Michèle Lamont studies group boundaries to understand how we can all do better at all our relationships.

Why you should listen

Michèle Lamont's research shows how judgements about morality are used to validate all kinds of exclusion, and how shared views on "who matters" shape social hierarchies. Her wide-ranging work dives deeply into an examination of, say, how members of stigmatized groups respond to rejection or the role culture plays in poverty.

Lamont has taught at Harvard University for nearly 20 years, having spent the previous fifteen years at Princeton University. At Harvard, she is a member of the Departments of Sociology and African and African-American Studies, and she holds the Robert I. Goldman Chair in European Studies. She is the recipient of honorary doctorates from universities in six countries and has received international honors such as the 2017 Erasmus Prize and the 2014 Guttenberg Award. Her books include The Dignity of Working Men and the forthcoming What We Value.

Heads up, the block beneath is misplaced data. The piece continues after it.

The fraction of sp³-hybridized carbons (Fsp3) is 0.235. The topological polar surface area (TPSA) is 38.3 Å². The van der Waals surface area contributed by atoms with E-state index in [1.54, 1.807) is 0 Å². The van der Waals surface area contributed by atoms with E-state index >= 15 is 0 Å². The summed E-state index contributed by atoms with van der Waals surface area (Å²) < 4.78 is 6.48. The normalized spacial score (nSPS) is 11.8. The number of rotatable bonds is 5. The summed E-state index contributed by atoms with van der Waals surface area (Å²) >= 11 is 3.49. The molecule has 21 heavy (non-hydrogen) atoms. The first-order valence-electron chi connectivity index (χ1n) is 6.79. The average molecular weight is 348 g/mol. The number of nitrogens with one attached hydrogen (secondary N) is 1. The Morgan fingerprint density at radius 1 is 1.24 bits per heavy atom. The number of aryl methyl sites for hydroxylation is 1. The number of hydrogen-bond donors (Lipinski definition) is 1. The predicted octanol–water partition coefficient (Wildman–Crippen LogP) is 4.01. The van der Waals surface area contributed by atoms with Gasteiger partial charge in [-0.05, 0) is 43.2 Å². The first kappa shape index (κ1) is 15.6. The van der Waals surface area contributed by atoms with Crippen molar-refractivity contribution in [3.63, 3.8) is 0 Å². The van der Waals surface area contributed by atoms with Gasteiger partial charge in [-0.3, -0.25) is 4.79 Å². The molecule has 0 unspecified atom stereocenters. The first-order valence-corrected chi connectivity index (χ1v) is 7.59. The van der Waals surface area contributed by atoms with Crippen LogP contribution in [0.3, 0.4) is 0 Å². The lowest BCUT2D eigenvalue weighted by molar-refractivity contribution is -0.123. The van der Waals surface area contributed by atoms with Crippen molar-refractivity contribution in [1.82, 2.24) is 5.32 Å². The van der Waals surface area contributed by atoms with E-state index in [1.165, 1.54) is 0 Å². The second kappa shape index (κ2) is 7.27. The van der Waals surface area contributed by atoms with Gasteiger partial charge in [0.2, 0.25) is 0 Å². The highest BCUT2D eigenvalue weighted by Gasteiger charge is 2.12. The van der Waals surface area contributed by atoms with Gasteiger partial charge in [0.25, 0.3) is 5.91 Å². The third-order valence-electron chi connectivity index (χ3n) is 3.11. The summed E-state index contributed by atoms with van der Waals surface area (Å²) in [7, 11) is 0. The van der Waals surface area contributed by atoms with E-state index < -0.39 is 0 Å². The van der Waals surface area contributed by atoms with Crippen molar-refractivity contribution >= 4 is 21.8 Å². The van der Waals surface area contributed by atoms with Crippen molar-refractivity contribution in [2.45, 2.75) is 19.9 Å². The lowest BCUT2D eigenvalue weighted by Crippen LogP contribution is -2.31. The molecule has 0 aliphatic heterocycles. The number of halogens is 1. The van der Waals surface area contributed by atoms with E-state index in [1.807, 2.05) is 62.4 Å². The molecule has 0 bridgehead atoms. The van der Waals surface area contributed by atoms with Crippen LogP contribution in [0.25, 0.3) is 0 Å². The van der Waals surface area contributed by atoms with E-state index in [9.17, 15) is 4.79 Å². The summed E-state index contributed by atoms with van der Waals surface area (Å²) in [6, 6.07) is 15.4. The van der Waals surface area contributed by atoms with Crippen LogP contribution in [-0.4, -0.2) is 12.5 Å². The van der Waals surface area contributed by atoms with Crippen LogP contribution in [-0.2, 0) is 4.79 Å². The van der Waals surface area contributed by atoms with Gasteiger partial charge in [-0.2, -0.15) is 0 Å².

Michèle Lamont’s TED talk

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Live from TEDWomen

What Now … for the future? Notes from Session 6 of TEDWomen 2021

December 3, 2021

Over three days and six sessions at TEDWomen 2021, more than 40 speakers and performers shared ideas that spanned the globe and drew from across cultures and disciplines to answer the question: What now? For the final session, speakers explored the biggest question of all — What now for the future? — and encouraged us […]

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